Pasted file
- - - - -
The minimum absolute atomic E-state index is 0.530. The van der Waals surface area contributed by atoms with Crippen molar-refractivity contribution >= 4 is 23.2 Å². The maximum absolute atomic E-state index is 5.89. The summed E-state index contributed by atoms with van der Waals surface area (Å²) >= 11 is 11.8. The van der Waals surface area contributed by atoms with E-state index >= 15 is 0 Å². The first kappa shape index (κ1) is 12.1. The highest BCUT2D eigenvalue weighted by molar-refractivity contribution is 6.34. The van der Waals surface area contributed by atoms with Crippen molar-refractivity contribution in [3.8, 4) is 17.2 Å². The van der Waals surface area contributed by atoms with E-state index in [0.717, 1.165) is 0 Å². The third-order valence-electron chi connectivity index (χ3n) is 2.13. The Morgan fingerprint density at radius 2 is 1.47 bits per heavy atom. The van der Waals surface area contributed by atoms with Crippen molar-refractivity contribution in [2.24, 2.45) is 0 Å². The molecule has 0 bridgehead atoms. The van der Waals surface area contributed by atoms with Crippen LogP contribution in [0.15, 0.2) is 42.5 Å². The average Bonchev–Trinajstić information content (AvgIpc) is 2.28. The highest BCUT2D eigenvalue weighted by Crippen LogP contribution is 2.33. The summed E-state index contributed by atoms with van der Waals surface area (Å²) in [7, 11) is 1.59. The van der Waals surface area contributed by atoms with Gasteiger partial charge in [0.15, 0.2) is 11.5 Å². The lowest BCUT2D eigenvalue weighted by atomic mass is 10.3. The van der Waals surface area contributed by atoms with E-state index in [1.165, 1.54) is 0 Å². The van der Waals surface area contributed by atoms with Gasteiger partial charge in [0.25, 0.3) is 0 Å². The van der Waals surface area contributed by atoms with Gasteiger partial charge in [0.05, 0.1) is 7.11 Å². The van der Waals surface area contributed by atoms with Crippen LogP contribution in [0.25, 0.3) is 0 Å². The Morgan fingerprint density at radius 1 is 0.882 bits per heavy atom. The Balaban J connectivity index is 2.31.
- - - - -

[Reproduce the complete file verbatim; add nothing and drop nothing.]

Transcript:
The minimum absolute atomic E-state index is 0.530. The van der Waals surface area contributed by atoms with Crippen molar-refractivity contribution >= 4 is 23.2 Å². The maximum absolute atomic E-state index is 5.89. The summed E-state index contributed by atoms with van der Waals surface area (Å²) >= 11 is 11.8. The van der Waals surface area contributed by atoms with E-state index >= 15 is 0 Å². The first kappa shape index (κ1) is 12.1. The highest BCUT2D eigenvalue weighted by molar-refractivity contribution is 6.34. The van der Waals surface area contributed by atoms with Crippen molar-refractivity contribution in [3.8, 4) is 17.2 Å². The van der Waals surface area contributed by atoms with E-state index in [0.717, 1.165) is 0 Å². The third-order valence-electron chi connectivity index (χ3n) is 2.13. The Morgan fingerprint density at radius 2 is 1.47 bits per heavy atom. The van der Waals surface area contributed by atoms with Crippen molar-refractivity contribution in [2.24, 2.45) is 0 Å². The molecule has 0 bridgehead atoms. The van der Waals surface area contributed by atoms with Crippen LogP contribution in [0.15, 0.2) is 42.5 Å². The average Bonchev–Trinajstić information content (AvgIpc) is 2.28. The highest BCUT2D eigenvalue weighted by Crippen LogP contribution is 2.33. The summed E-state index contributed by atoms with van der Waals surface area (Å²) in [7, 11) is 1.59. The van der Waals surface area contributed by atoms with Gasteiger partial charge in [0.15, 0.2) is 11.5 Å². The lowest BCUT2D eigenvalue weighted by atomic mass is 10.3. The van der Waals surface area contributed by atoms with E-state index in [1.165, 1.54) is 0 Å². The van der Waals surface area contributed by atoms with Gasteiger partial charge in [0.25, 0.3) is 0 Å². The van der Waals surface area contributed by atoms with Gasteiger partial charge in [0.05, 0.1) is 7.11 Å². The van der Waals surface area contributed by atoms with Crippen LogP contribution in [0.25, 0.3) is 0 Å². The Morgan fingerprint density at radius 1 is 0.882 bits per heavy atom. The Balaban J connectivity index is 2.31.